Friday, July 19, 2013

Peru - Part 3!


Iquitos is home to half a million people, the largest city in the world that can’t be reached by road.  You have to either fly in or come by boat, which is a long, difficult journey.  It grew into a thriving urban center during the rubber boom (1880-1914).  Today, Iquitos is the hub where the food, culture, customs, worldview, and historical landmarks of the Loreto Region of Peru meet.  And as the rainforest becomes more accessible and popular, a magnet for tourists.

We stayed in the Casa Morey, a 1913 Victorian villa built by the rubber baron, Luis Morey.  It overlooks a lovely park on the banks of the Itaya River and was recently restored to serve as a high-end hotel.  High end is a relative term.  Yes, high end for Iquitos, but not quite 4 or 5-star in the world of international hotels.

The building is impressive.  A national monument, historic, reminiscent of the grandeur associated with an earlier time.  Spacious, very high ceilings, open areas, clean.  Yet, I found staying at the Casa Morey a bizarre experience.  We had a huge bedroom, toilet and entry room, but very few furnishings, little light and minimum amenities.  The management and service left much to be desired.  Almost no one spoke English, so basic communication was difficult.  The staff was friendly and well-meaning, but inexperienced and untrained.  However, our expectations were not high, so staying there for two nights was not a problem.  Just bizarre.

A few blocks from the hotel, alongside the river, were several restaurants that catered to foreigners.  We went to one we were told was good, were able to get a table upstairs overlooking the promenade, and had a very pleasant dinner.  I tried an alligator entrée that was OK.  Our Pisco Sours (now a staple when we sat down to eat) were OK.  Much to our surprise, on the walk back to the Casa Morey we ran into the Italian women from the Delfin.  They had also stayed in Iquitos for a day.  They greeted us like long lost cousins, not at all like their demeanor on the boat.  Go figure. 

The next morning we took a walk to the center of town.  The main square was underwhelming.  There was a lot of construction of what promised to be new, ugly buildings.  The streets were crowded and noisy.  Overall, we weren’t too impressed.

We were to have a more interesting view of Iquitos under Luis’ tutorage.  He came by mid-morning as promised and we went with him first to the main outdoor local market and then on a small boat to see Belen, Iquitos’ floating city.  The market is huge.  Vendors from 150 local communities come together to sell everything imaginable to eat, drink, cook with, or wear.  One area features medicine, literally thousands of local remedies for whatever may ail you.  The work of indigenous craftspeople is everywhere.  The sights, sounds, aromas and energy generated by hundreds of people jammed into a small area make a visit to this market unforgettable.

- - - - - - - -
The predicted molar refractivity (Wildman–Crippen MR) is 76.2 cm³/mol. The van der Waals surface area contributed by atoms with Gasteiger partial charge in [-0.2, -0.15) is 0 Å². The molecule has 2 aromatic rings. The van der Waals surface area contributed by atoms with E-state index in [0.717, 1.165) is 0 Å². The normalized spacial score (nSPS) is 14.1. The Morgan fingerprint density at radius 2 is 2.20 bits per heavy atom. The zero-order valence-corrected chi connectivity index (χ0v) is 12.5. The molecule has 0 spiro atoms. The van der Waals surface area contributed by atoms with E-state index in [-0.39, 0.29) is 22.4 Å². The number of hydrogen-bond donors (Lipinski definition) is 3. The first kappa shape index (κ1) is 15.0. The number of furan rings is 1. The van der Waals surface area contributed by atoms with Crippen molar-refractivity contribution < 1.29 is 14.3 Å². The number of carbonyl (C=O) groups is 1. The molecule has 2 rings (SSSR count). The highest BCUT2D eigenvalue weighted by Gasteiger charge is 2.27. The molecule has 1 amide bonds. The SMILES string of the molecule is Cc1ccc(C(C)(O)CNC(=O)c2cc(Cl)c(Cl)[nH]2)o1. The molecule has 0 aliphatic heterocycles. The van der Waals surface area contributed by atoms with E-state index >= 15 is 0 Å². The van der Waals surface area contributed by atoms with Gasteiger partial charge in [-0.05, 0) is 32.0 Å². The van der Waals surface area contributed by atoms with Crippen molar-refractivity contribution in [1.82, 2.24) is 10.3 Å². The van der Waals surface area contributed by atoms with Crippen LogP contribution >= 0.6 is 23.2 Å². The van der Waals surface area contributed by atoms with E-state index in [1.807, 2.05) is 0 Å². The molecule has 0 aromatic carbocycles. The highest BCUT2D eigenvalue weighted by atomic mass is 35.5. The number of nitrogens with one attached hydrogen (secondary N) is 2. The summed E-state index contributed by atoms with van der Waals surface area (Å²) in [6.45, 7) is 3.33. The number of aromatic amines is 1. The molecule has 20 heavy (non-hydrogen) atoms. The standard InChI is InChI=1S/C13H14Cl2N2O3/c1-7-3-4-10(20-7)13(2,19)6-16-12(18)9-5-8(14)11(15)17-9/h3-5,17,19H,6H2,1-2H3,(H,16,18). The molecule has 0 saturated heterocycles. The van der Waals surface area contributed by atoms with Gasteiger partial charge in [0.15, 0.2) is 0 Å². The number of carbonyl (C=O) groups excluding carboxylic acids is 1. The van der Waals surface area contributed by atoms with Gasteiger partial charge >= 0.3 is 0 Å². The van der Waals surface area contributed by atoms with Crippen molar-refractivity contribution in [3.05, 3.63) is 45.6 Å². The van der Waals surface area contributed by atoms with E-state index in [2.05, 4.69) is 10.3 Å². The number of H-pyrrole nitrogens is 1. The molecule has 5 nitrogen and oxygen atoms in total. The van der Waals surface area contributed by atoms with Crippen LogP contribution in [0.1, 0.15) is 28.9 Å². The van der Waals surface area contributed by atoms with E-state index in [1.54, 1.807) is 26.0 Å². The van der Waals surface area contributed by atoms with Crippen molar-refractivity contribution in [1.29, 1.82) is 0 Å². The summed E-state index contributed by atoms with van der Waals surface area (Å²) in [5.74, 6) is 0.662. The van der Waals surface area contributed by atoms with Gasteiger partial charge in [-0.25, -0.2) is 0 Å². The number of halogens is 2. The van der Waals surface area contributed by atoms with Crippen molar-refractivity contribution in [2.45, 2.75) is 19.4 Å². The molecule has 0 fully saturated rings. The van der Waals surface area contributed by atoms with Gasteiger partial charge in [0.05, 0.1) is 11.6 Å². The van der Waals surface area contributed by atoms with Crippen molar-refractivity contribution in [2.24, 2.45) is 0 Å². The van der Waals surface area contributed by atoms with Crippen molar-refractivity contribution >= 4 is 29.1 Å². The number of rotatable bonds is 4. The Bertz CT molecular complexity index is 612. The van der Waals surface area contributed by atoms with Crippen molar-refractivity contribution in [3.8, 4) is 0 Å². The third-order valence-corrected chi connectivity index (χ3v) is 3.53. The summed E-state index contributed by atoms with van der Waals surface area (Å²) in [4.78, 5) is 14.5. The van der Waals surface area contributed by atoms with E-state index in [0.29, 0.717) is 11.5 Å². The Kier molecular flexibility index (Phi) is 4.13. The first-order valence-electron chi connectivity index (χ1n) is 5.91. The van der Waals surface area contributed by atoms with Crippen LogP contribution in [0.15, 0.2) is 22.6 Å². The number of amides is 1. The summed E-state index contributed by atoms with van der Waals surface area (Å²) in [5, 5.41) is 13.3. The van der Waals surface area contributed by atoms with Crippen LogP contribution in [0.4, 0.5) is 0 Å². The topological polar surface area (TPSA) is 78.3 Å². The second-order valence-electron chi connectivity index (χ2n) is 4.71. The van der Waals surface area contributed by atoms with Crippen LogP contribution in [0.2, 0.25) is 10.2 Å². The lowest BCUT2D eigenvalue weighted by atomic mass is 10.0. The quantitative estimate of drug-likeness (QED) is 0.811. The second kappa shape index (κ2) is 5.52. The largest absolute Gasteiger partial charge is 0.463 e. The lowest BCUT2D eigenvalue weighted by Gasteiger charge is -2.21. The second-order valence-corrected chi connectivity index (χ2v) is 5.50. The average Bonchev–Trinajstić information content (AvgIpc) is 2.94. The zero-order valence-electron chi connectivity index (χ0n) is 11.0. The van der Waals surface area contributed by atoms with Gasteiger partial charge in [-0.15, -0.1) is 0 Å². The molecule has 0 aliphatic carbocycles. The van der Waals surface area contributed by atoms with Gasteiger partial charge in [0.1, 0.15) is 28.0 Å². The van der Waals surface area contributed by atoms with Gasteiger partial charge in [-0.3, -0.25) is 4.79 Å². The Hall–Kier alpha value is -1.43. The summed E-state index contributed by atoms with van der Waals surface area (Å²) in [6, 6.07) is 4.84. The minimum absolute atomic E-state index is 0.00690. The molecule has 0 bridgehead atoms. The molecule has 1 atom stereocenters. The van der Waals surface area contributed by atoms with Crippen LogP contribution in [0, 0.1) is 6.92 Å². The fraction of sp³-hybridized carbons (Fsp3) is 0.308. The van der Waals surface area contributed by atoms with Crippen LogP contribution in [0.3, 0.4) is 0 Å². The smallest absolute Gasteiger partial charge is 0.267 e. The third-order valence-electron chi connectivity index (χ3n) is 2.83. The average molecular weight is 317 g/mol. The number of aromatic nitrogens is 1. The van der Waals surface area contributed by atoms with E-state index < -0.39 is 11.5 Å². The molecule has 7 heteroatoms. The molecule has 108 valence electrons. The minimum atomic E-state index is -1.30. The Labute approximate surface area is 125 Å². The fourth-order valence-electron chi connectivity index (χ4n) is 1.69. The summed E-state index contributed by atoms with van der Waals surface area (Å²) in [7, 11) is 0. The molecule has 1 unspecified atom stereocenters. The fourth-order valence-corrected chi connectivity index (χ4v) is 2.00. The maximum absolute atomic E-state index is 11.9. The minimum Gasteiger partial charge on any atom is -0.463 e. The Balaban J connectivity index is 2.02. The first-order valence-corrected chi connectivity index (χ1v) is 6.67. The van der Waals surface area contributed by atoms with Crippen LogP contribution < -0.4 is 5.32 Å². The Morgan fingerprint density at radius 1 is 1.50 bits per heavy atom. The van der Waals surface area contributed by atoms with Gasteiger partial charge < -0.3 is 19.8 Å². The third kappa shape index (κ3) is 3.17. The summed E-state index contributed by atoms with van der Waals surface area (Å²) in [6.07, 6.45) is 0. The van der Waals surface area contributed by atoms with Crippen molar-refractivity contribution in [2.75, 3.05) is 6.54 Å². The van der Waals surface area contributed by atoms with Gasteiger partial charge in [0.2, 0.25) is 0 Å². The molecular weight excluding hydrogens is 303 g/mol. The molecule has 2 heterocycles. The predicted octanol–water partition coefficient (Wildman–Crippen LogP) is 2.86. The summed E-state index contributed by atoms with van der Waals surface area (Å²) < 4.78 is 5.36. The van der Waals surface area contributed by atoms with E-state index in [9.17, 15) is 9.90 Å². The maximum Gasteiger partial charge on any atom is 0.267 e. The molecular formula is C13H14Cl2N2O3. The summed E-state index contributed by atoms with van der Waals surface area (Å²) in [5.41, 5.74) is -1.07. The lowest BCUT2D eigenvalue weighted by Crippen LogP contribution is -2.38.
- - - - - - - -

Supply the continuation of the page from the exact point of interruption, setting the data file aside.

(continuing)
What stands out for me most during our day in Iquitos was the walk from the market to the river where we began our boat trip through the floating city.  The waters, which were at their peak in April and flooded low-lying areas of the city, had receded.  What was left behind was the garbage and debris that weren’t so visible when the waters were high.  Huge piles of stinking refuse were everywhere.  To their credit, whatever city agency is responsible for removing this stuff was doing its job, which is to gather it together and haul it away.  But the job was a long way from being finished.  The people who live in this area are, of course, the poorest residents of Iquitos, so they are the ones that have to deal with the flooding and then the follow-on issues.  It was a very ugly and dispiriting scene.

I’m not a great fan of boats under any circumstances.  The one we boarded to see the floating city was small and in my view unstable.  So I wasn’t thrilled at the prospect of floating around the Amazon in this thing.  I was assured it was safe and so off we went.  The floating city is just that – houses and shops that are in the water, anchored I assume in a way that keeps them in one place.  Clearly, the people living here are poor, and we were told that most visitors are shocked by the conditions in which they live.  But for us, a slum is a slum, whether floating or on dry ground.  And we’ve seen dozens of slums around the world.  We were not, therefore, surprised at what we saw.

Perhaps the signal event that says it all was when a little boy in a little boat came up next to us and was playing in the water with what we were told is the largest rodent in the world, a capybara.  He then lifted it up into his boat and was petting it.  I thought the thing would bite him, but apparently they are friends and no damage was done.  So, no shock associated with the floating city.  A lot of shock associated with the little boy and the huge rat.

For the rest of the day we did nothing, relaxed and had a quiet dinner.  The next day we would make a dramatic environmental change – from the Amazon to the Andes.  We flew from Iquitos to Lima and connected to a plane to Cusco.  All the logistics were smooth and our flights were on time.  We checked into our hotel, the Monasterio, at about 2 in the afternoon.


Post a Comment

<< Home